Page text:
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“Leading Professionals”

Exploring the distinctive challenges of leadership in professional organisations

How do you recognise and define leadership in professional organisations, especially when the people in them prefer not to describe themselves as either leaders or followers?

How are leadership processes in professional organisations different from the organising and coordinating processes that comprise management?

What is the relationship between leadership and power in professional organisations? Can you have leadership without power?

These were among the thought-provoking questions debated by some of the world's leading scholars in the fields of leadership and professional organisations at a significant academic conference held at Cass Business School in April.

The conference, which was organised and chaired by Laura Empson, Professor in the Management of Professional Service Firms and Director of the Centre for Professional Service Firms, brought together a disparate group of distinguished scholars from a variety of theoretical perspectives. The aim was to identify theoretical approaches which may be applicable to the development of future leadership research in this context and identify key themes to on which to focus.

In a series of intellectually stimulating and often highly provocative presentations, Professors Ann Langley, Peter Gronn, Laura Empson, Mats Alvesson, Mary Uhl-Bien, Keith Grint, Dan Kärreman and Bob Hinings rejected the traditional image of leadership based on powerful individuals aligning their colleagues behind a strategic vision. They subjected leadership in professional organisations to a complexity lens and cultural theory; according to their analysis it was 'pooled', 'negotiated', 'configured', and at one point it completely disappeared. The academics in the audience challenged these arguments, made connections to other relevant bodies of research, and suggested areas of potentially fruitful further research.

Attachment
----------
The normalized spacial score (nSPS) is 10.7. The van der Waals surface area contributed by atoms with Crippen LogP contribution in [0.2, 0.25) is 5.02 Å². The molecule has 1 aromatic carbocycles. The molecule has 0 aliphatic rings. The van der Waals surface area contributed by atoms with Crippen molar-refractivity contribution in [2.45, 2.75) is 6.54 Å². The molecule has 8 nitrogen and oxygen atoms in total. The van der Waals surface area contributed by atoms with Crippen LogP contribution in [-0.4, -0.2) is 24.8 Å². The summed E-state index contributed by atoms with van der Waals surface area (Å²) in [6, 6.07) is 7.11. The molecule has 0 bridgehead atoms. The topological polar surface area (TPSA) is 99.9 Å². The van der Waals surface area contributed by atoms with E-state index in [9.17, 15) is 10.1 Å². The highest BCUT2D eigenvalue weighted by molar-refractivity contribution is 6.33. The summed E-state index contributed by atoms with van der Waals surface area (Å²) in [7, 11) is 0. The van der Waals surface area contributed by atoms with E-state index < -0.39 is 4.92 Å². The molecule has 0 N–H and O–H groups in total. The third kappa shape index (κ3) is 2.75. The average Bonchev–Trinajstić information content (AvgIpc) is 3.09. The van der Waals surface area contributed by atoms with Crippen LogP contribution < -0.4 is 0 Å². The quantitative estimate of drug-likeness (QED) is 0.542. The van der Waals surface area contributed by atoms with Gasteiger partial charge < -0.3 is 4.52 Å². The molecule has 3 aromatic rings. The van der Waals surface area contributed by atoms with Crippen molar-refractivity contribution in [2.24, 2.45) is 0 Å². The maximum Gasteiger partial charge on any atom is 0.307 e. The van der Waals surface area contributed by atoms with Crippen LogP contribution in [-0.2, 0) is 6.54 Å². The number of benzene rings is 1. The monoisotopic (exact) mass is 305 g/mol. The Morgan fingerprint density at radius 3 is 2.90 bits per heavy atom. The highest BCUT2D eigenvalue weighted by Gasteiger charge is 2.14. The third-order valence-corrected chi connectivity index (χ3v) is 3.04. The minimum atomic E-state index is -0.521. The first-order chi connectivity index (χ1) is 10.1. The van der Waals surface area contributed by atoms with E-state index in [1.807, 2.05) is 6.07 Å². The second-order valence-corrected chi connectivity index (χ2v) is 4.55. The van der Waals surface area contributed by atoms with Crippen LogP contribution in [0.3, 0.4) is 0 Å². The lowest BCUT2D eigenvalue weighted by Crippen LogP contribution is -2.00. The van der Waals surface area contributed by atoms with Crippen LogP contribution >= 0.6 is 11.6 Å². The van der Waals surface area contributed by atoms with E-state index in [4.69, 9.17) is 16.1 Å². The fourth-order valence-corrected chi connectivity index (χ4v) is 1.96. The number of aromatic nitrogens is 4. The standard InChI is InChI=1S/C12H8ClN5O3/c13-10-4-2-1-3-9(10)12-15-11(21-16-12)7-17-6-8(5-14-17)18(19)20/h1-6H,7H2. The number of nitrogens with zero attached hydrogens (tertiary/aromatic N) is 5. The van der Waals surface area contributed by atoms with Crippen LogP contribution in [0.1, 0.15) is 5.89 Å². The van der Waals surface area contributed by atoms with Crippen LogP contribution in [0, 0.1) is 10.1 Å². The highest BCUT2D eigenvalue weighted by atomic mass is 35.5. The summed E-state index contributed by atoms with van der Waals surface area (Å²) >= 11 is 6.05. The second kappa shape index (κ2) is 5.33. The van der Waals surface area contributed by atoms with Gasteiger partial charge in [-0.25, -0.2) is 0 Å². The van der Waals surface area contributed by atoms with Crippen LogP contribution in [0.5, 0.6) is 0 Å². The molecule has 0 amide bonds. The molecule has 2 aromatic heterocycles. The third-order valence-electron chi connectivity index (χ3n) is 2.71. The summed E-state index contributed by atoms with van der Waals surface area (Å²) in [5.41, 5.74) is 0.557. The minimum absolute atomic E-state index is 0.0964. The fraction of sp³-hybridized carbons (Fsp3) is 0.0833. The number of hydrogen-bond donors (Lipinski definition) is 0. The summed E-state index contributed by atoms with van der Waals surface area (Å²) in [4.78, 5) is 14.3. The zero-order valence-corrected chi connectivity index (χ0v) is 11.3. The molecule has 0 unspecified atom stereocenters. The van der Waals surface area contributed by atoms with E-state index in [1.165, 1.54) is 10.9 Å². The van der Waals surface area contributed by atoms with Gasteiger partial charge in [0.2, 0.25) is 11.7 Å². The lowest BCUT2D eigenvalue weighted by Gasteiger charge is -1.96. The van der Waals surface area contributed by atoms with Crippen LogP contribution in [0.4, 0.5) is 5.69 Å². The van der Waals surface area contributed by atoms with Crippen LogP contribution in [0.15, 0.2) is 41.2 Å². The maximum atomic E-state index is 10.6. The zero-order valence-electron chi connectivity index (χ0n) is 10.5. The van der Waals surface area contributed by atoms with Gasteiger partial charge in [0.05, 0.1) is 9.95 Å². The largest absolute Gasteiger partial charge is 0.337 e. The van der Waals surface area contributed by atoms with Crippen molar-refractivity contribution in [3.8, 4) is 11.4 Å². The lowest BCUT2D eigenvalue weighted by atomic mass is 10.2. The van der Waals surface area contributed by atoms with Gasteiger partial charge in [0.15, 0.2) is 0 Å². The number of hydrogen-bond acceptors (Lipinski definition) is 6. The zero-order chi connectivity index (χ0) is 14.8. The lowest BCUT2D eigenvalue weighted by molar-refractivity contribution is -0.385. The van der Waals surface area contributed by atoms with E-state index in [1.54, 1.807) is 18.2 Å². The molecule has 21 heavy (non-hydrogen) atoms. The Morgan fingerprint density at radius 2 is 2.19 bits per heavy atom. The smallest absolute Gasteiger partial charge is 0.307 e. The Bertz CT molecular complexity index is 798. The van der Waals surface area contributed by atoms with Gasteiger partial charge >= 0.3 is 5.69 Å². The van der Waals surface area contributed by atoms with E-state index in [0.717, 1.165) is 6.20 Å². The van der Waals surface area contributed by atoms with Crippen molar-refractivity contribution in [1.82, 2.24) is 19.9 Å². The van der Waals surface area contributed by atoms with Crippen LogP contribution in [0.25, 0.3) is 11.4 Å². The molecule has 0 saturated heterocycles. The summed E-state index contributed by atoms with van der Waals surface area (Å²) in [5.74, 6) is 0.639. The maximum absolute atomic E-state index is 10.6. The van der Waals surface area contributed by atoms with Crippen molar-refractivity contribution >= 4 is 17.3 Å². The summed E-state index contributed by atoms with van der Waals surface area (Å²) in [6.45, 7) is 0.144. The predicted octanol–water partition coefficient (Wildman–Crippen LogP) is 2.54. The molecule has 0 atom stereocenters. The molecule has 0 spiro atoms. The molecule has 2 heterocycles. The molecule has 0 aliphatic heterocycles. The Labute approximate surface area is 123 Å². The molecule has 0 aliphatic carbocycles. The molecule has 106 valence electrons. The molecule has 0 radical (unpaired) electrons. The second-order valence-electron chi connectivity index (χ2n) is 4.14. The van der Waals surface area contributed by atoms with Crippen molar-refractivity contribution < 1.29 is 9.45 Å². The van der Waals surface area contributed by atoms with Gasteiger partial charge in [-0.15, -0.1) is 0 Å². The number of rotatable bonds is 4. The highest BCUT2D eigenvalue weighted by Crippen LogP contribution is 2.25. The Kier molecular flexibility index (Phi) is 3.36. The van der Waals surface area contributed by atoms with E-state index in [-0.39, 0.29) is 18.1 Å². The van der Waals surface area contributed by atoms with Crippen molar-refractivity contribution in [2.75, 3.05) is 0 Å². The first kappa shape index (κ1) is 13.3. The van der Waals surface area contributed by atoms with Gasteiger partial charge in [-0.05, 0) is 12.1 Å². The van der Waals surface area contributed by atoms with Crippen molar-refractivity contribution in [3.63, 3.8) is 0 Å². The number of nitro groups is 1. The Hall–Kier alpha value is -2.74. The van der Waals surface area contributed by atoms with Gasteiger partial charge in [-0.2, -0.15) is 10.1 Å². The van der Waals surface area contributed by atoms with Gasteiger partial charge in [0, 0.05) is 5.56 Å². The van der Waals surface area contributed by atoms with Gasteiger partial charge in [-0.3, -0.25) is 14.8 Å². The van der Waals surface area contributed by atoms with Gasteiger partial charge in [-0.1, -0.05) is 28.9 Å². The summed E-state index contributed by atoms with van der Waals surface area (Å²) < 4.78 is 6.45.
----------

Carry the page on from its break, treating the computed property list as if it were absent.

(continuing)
It was clear that the emerging body of process-based leadership theory was the most promising area for future research in this context, particularly given its emphasis on plural models of leadership. In fact, all the presenters focused on leadership as a process: arguing that more conventional individually based models of leadership are of limited value in professional organisations as leadership is more typically the product of the collective rather than just a particular individual.

Finally, as Professor Bob Hinings suggested in his thoughtful summing up, there remains the question of power, particularly pertinent in professional organisations where formal authority is constrained but informal influence can be considerable.

The conference was preceded by a one-day masterclass for PhD scholars conducting research in the field. Because interest among academics was high and the conference was heavily over-subscribed plans are being made for a future conference.

The conference was jointly funded by the Centre for Professional Service Firms at Cass and the Economic and Social Research Council of Great Britain, who are funding Professor Laura Empson's research study "Understanding Leadership Dynamics in Professional Service Firms."

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